Photo Credit: USAToday

After missing the previous three games due to an ankle injury, Cowboys’ six-time pro bowl left tackle Tyron Smith returned to the starting lineup. The Dallas Cowboys would go on to dismantle the Philadelphia Eagles on national television in a highly anticipated Week 7 matchup.

In 2018, Smith graded out as one of the better offensive tackles in the NFL. He yielded zero sacks, 23 pressures/hurries, and only two quarterback hits that season (15 games). Through five starts in 2019, Smith has surrendered one sack, 15 pressures/hurries, and a quarterback hit. The star tackle hasn’t necessarily picked up where he left off.

However, on Sunday evening, Smith not only returned to the field, but he’d return to form as well. According to Pro Football Network’s Data Lab, Smith graded out at 73% (elite performance) in run blocking and 63% (above average) in pass blocking. Below, we will look at a few of the highlights and lowlights from Tyron Smith’s Sunday Night Football performance.

In this next clip, the Dallas Cowboys are running an inside zone play. Smith and the left guard are responsible for the backside A & B gap player. The offensive tackle’s hands are outside the body frame of the defender, and this results in losing leverage. It may also lead to holding calls.


Offensive lineman must understand the leverage of the play (where the ball is going). It is Smith’s job to get vertical movement while maintaining leverage between the down lineman and the ball carrier. While his hands are poor, Smith does a great job of delivering a strike and gaining ground post-contact. 

Here, Tyron Smith gives up a sack to #96. If you look at this play, you can see one key difference from his previous pass sets. Smith opens himself up to the sideline and misses with his hands. Offensive linemen often do this. A significant coaching point to this is when you turn to run the defender upfield, the defender must be beyond the offensive lineman’s hip (point of no return).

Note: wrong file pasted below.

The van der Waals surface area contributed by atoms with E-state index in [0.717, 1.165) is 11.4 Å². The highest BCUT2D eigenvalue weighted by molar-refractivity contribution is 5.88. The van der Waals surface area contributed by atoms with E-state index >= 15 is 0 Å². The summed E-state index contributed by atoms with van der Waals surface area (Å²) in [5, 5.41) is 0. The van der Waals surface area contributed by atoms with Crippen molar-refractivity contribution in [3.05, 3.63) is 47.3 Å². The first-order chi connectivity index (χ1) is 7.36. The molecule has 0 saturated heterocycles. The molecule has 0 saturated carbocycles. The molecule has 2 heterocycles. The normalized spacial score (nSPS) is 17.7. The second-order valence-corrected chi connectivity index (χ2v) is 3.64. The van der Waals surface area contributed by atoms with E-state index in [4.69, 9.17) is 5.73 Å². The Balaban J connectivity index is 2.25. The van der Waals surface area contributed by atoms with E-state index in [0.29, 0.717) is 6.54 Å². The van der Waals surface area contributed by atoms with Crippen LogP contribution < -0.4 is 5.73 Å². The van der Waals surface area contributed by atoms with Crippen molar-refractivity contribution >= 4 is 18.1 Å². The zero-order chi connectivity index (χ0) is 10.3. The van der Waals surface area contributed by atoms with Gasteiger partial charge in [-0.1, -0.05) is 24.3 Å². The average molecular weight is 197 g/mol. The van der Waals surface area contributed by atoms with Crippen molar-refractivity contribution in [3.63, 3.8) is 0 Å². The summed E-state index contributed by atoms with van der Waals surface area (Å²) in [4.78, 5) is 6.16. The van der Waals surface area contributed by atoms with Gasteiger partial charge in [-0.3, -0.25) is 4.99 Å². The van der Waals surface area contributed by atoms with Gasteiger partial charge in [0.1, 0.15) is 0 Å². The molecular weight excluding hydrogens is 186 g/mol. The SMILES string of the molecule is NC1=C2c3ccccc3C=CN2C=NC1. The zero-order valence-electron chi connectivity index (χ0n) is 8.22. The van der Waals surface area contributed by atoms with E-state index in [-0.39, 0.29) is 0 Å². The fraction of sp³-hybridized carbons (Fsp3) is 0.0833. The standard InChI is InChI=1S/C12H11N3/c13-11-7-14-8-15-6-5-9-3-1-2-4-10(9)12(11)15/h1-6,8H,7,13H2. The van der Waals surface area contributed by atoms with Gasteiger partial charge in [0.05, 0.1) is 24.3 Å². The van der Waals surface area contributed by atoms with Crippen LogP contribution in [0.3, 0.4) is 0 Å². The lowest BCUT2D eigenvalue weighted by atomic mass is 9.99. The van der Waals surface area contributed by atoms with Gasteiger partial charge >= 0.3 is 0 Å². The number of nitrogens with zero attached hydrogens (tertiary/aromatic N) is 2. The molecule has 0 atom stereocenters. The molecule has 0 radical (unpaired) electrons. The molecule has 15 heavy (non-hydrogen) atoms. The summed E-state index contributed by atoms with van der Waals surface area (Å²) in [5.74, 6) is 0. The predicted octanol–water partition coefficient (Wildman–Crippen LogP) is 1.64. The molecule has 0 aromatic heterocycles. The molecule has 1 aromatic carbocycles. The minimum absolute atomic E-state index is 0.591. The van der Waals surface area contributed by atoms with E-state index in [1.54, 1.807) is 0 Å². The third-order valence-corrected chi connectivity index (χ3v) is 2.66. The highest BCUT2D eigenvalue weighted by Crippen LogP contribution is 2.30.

Once offensive linemen open their hips, they must run the defender beyond the quarterback or press the defender wider (widening the pocket). However, if the tackle opens too soon, they run the risk of the defensive lineman stunting back inside. If he opens his hip too late, he runs the risk of getting beat up the field.

Offensive linemen must understand that once you turn towards the sideline (open hips and shoulders), you have now made the route to the quarterback shorter.

Overall, Smith had a pretty good outing on Sunday night for the Dallas Cowboys, but he did have a couple of critical errors. These criticals mistakes included two penalties and a sack. Smith excelled in the run game because he had a solid strike, gained ground with his steps, got a good push on defensive linemen, and finished blocks well. An area where he struggled was in his hand placement in both the passing and running game. Smith also struggled more in the passing game due to his lack of independent hands in his pass protection.

All of these techniques and nuances are correctable. The most significant takeaway is that Tyron Smith can still be a top tackle in the league, and he looks to be healthy again. He will only improve as the season goes on, as having three weeks off would negatively impact anyone’s performance.

Make sure you’re getting the latest installment of The Trenches as a new offensive line film study drops every Friday with Matt Cannata, a contributor for Pro Football Network’s Film Room. You can follow him on Twitter @Coach_Cannata.